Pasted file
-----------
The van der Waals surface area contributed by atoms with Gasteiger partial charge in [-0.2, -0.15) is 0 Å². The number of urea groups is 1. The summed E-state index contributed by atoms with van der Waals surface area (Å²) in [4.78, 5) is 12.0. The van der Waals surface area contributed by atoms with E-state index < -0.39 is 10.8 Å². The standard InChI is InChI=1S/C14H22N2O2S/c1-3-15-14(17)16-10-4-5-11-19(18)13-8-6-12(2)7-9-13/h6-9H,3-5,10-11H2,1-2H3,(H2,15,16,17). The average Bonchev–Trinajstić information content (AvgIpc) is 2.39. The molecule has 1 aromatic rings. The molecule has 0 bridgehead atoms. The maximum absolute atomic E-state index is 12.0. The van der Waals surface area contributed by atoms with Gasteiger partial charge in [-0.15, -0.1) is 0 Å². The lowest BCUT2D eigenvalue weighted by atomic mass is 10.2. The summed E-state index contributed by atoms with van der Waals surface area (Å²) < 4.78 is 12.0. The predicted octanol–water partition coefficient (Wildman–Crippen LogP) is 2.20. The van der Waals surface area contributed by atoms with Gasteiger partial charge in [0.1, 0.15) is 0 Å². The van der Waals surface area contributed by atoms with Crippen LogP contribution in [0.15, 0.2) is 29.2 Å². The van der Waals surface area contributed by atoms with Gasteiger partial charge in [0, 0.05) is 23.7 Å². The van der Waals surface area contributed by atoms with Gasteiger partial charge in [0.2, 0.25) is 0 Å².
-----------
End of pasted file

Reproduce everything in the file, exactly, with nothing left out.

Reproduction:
The van der Waals surface area contributed by atoms with Gasteiger partial charge in [-0.2, -0.15) is 0 Å². The number of urea groups is 1. The summed E-state index contributed by atoms with van der Waals surface area (Å²) in [4.78, 5) is 12.0. The van der Waals surface area contributed by atoms with E-state index < -0.39 is 10.8 Å². The standard InChI is InChI=1S/C14H22N2O2S/c1-3-15-14(17)16-10-4-5-11-19(18)13-8-6-12(2)7-9-13/h6-9H,3-5,10-11H2,1-2H3,(H2,15,16,17). The average Bonchev–Trinajstić information content (AvgIpc) is 2.39. The molecule has 1 aromatic rings. The molecule has 0 bridgehead atoms. The maximum absolute atomic E-state index is 12.0. The van der Waals surface area contributed by atoms with Gasteiger partial charge in [-0.15, -0.1) is 0 Å². The lowest BCUT2D eigenvalue weighted by atomic mass is 10.2. The summed E-state index contributed by atoms with van der Waals surface area (Å²) < 4.78 is 12.0. The predicted octanol–water partition coefficient (Wildman–Crippen LogP) is 2.20. The van der Waals surface area contributed by atoms with Gasteiger partial charge in [0.1, 0.15) is 0 Å². The van der Waals surface area contributed by atoms with Crippen LogP contribution in [0.15, 0.2) is 29.2 Å². The van der Waals surface area contributed by atoms with Gasteiger partial charge in [0, 0.05) is 23.7 Å². The van der Waals surface area contributed by atoms with Gasteiger partial charge in [0.2, 0.25) is 0 Å².